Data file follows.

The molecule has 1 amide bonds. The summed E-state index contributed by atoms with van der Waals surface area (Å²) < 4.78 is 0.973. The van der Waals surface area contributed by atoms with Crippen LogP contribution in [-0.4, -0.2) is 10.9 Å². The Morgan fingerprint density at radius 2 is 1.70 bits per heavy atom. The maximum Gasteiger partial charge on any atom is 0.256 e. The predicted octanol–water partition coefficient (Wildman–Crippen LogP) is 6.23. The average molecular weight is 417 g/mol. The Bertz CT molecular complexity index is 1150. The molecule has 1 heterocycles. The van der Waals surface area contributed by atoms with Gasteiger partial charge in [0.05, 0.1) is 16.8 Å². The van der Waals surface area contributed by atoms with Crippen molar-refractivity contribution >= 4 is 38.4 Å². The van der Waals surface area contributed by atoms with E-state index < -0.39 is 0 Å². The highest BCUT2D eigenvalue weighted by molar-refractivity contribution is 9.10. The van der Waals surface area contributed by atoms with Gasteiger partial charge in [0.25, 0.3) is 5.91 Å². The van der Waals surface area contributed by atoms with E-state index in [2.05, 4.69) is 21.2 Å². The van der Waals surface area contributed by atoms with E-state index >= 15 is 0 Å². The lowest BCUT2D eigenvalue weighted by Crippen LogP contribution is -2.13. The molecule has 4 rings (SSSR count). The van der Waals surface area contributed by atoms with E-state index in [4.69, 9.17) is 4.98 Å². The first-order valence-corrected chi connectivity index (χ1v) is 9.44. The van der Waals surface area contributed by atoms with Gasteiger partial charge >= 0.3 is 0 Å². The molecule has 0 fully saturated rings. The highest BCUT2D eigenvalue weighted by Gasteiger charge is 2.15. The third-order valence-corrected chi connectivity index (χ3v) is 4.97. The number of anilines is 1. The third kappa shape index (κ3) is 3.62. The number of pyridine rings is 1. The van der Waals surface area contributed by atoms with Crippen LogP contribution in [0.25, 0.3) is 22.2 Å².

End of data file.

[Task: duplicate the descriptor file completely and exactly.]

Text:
The molecule has 1 amide bonds. The summed E-state index contributed by atoms with van der Waals surface area (Å²) < 4.78 is 0.973. The van der Waals surface area contributed by atoms with Crippen LogP contribution in [-0.4, -0.2) is 10.9 Å². The Morgan fingerprint density at radius 2 is 1.70 bits per heavy atom. The maximum Gasteiger partial charge on any atom is 0.256 e. The predicted octanol–water partition coefficient (Wildman–Crippen LogP) is 6.23. The average molecular weight is 417 g/mol. The Bertz CT molecular complexity index is 1150. The molecule has 1 heterocycles. The van der Waals surface area contributed by atoms with Gasteiger partial charge in [0.05, 0.1) is 16.8 Å². The van der Waals surface area contributed by atoms with Crippen molar-refractivity contribution >= 4 is 38.4 Å². The van der Waals surface area contributed by atoms with E-state index < -0.39 is 0 Å². The highest BCUT2D eigenvalue weighted by molar-refractivity contribution is 9.10. The van der Waals surface area contributed by atoms with Gasteiger partial charge in [0.25, 0.3) is 5.91 Å². The van der Waals surface area contributed by atoms with E-state index in [2.05, 4.69) is 21.2 Å². The van der Waals surface area contributed by atoms with E-state index >= 15 is 0 Å². The lowest BCUT2D eigenvalue weighted by Crippen LogP contribution is -2.13. The molecule has 4 rings (SSSR count). The van der Waals surface area contributed by atoms with E-state index in [4.69, 9.17) is 4.98 Å². The first-order valence-corrected chi connectivity index (χ1v) is 9.44. The van der Waals surface area contributed by atoms with Gasteiger partial charge >= 0.3 is 0 Å². The molecule has 0 fully saturated rings. The highest BCUT2D eigenvalue weighted by Gasteiger charge is 2.15. The third-order valence-corrected chi connectivity index (χ3v) is 4.97. The number of anilines is 1. The third kappa shape index (κ3) is 3.62. The number of pyridine rings is 1. The van der Waals surface area contributed by atoms with Crippen LogP contribution in [0.25, 0.3) is 22.2 Å².